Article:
Ron Cook returns to Trafalgar having appeared in The Ruling Class for The Jamie Lloyd Company. His extensive theatre credits include Henry V (Noel Coward), Trelawney of the Wells, Richard II, King Lear, Hamlet, Twelfth Night (all Donmar), The Seafarer (National). TV credits include four series of Mr Selfridge (ITV), The Mystery of Edwin Drood (BBC), Bert and Dickie(BBC), and Vera (ITV), Little Dorrit (BBC). Film credits include Hot Fuzz, On A Clear Day, 24 Hour Party People, Charlotte Gray, Chocolat, Topsy Turvy and Secrets and Lies.

Gary Kemp’s previous theatre credits include Fings Ain’t Wot They Used T’Be (Theatre Royal Stratford East), The Rubenstein Kiss (Hampstead), Pig Night (Menier Chocolate Factory) and Art(Wyndham’s). TV credits include Lewis (ITV), Casualty (BBC), M.I.T (Thames), Murder in Mind(BBC) and The Larry Sanders Show (HBO). Film credits include: Assassin, Molly Moon, Poppies, Dog Eat Dog, American Daylight, The Krays, The Bodyguard, Paper Marriage, Killing Zoe, Hide & Seek and Still Crazy. Gary is a founding member of the band Spandau Ballet.

John Macmillan’s previous theatre credits include In The Red and Brown Water, The Member of the Wedding (both Young Vic), The Last Days of Judas Iscariot (Almeida), Macbeth (Royal Exchange), Hamlet (nominated for the Ian Charleson Award; Donmar West End and Broadway). TV credits include three series of Silk (BBC), New Tricks (BBC) Critical (Hat Trick) and Hoff the Record (Dave). Film credits include Fury, Maleficent, World War Z and The Dark Knight Rises.

John Simm is reunited with Jamie Lloyd having starred in the Trafalgar production of The Hothouse (The Jamie Lloyd Company). Simm is a well-known presence from such TV and film roles as Everyday, Tuesday, Miranda, 24 Hour Party People, Human Traffic, The Village (BBC), Prey (ITV), Mad Dogs (Sky TV), Dr Who, Life on Mars, State of Play and The Lakes (all BBC TV).Other theatre credits include Three Days in the Country (National Theatre), Speaking in Tongues (Duke of York’s), Hamlet and Betrayal (Sheffield Crucible) and Elling (Bush and West End).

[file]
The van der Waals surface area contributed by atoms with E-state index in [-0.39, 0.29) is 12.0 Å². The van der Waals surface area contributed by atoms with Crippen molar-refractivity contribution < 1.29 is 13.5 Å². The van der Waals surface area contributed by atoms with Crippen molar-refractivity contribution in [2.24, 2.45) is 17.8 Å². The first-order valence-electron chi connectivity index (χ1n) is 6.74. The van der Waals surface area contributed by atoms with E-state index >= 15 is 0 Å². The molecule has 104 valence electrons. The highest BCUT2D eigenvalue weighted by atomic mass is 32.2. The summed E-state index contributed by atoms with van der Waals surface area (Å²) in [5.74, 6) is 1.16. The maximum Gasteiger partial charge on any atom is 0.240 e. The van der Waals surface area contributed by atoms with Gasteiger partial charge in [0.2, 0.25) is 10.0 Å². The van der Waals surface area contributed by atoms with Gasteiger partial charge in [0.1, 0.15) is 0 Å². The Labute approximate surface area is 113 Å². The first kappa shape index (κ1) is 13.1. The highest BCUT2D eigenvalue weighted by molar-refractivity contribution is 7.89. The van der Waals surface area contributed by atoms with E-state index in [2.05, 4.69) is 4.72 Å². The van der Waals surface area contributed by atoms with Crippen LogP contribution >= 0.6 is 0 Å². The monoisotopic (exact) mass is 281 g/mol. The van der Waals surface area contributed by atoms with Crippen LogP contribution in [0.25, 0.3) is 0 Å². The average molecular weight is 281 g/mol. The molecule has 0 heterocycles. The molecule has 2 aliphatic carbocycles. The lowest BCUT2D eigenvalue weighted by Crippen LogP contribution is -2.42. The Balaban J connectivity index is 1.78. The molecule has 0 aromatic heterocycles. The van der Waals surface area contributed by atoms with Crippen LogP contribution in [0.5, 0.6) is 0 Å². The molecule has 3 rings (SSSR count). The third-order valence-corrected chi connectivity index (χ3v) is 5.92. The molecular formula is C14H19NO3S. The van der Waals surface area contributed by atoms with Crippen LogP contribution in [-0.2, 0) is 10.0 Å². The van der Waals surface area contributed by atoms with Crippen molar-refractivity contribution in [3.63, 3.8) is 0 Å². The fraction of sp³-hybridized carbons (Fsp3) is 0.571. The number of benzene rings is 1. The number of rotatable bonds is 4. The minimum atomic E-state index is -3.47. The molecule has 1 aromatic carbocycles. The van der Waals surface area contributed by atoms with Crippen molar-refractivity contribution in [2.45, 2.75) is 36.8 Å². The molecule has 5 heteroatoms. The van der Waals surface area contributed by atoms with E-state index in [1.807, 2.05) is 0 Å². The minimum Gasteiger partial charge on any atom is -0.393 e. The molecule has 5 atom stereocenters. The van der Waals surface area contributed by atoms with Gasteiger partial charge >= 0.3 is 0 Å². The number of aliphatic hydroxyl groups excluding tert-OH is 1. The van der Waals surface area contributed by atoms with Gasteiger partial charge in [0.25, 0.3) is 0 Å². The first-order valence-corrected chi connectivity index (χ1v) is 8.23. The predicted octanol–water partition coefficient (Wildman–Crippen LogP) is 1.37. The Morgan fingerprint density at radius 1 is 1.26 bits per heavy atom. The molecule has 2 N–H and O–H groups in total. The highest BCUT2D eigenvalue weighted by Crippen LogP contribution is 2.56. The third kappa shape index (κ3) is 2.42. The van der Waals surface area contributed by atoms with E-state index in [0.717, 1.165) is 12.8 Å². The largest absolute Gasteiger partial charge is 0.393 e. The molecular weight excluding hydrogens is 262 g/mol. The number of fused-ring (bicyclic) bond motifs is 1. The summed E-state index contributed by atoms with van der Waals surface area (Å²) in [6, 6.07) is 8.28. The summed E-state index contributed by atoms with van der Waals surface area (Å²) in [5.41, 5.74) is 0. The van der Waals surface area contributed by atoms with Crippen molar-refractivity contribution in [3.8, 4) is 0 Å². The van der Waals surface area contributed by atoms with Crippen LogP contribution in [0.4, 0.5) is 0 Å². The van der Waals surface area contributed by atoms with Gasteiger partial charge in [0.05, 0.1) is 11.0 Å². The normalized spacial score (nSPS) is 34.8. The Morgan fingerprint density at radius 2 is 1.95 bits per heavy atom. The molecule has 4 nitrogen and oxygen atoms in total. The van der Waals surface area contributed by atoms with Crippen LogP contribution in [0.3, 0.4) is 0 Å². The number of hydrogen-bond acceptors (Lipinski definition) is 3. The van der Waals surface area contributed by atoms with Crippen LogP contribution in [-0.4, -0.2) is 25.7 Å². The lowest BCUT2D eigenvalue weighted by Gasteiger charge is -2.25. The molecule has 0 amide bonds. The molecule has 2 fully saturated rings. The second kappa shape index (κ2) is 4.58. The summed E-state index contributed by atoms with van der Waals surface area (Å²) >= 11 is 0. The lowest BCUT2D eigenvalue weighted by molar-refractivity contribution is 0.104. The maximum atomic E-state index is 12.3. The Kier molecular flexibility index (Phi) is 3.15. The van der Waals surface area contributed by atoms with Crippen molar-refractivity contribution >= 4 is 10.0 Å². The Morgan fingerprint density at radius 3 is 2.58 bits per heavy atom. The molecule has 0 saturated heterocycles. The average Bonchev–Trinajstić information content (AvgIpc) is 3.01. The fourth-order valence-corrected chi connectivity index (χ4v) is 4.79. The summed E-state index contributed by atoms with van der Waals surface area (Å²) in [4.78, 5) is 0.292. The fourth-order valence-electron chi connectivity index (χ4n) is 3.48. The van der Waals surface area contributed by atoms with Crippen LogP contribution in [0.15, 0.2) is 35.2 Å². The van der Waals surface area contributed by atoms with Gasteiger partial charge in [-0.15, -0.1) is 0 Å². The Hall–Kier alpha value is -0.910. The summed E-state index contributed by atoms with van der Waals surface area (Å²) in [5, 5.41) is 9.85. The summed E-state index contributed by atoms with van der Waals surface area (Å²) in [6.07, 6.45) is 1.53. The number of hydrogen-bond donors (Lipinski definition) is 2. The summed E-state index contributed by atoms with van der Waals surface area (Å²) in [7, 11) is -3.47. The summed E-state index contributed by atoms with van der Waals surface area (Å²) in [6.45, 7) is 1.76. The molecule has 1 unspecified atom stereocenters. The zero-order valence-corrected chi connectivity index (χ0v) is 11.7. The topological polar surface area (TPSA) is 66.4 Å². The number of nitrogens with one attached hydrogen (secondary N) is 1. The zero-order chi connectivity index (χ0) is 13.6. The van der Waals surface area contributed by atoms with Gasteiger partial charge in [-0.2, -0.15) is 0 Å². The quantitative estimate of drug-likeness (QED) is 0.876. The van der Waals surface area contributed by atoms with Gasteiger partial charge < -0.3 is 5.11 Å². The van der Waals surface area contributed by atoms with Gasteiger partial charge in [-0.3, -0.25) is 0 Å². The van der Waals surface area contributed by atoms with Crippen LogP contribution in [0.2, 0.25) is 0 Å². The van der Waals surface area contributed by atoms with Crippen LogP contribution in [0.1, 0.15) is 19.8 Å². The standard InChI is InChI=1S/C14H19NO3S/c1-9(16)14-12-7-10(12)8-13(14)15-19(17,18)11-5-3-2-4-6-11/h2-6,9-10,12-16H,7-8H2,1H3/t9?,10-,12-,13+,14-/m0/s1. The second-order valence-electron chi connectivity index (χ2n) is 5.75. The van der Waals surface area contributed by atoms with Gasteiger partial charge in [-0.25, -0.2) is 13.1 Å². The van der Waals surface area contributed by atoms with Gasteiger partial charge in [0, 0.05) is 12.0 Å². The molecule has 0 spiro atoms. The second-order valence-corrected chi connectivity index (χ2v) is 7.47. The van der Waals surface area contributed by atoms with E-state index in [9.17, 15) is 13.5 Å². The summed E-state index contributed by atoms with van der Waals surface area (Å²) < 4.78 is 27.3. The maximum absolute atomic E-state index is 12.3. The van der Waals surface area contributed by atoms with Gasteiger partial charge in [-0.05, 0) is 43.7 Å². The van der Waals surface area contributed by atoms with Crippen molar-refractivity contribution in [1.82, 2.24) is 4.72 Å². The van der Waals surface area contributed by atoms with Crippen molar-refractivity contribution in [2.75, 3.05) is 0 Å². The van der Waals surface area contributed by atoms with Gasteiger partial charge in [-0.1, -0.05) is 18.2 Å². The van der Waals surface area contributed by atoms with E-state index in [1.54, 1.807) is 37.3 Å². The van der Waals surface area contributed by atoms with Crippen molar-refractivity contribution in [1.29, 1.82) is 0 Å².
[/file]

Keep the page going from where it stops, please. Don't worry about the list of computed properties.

14 NOVEMBER 2015 – 13 FEBRUARY 2016

For priority information and seat releases follow us on:
Twitter @JamieLloydCo
Facebook /JamieLloydCo


Performances:                                       Monday – Saturday at 7.30pm
Thursday & Saturday at 2.30pm

                                                            THE HOMECOMING
                                                            Press previews from 20th November and Gala Night on 23 November at 7.00pm

Ticket prices:                                        £15 all tickets on Mondays
£29.50, £39.50, £52.50
Premium Seats Available

All tickets will be £15 on Mondays. Half of these will be made available through a special outreach scheme, targeted towards schools and first-time theatregoers. The other half will be released monthly to the public on the first day of each month and will be available online or at Trafalgar Studios box office.

Address:                                               Trafalgar Studios, 14 Whitehall,
Westminster, SW1A 2DY

Box Office:                                            0844 871 7632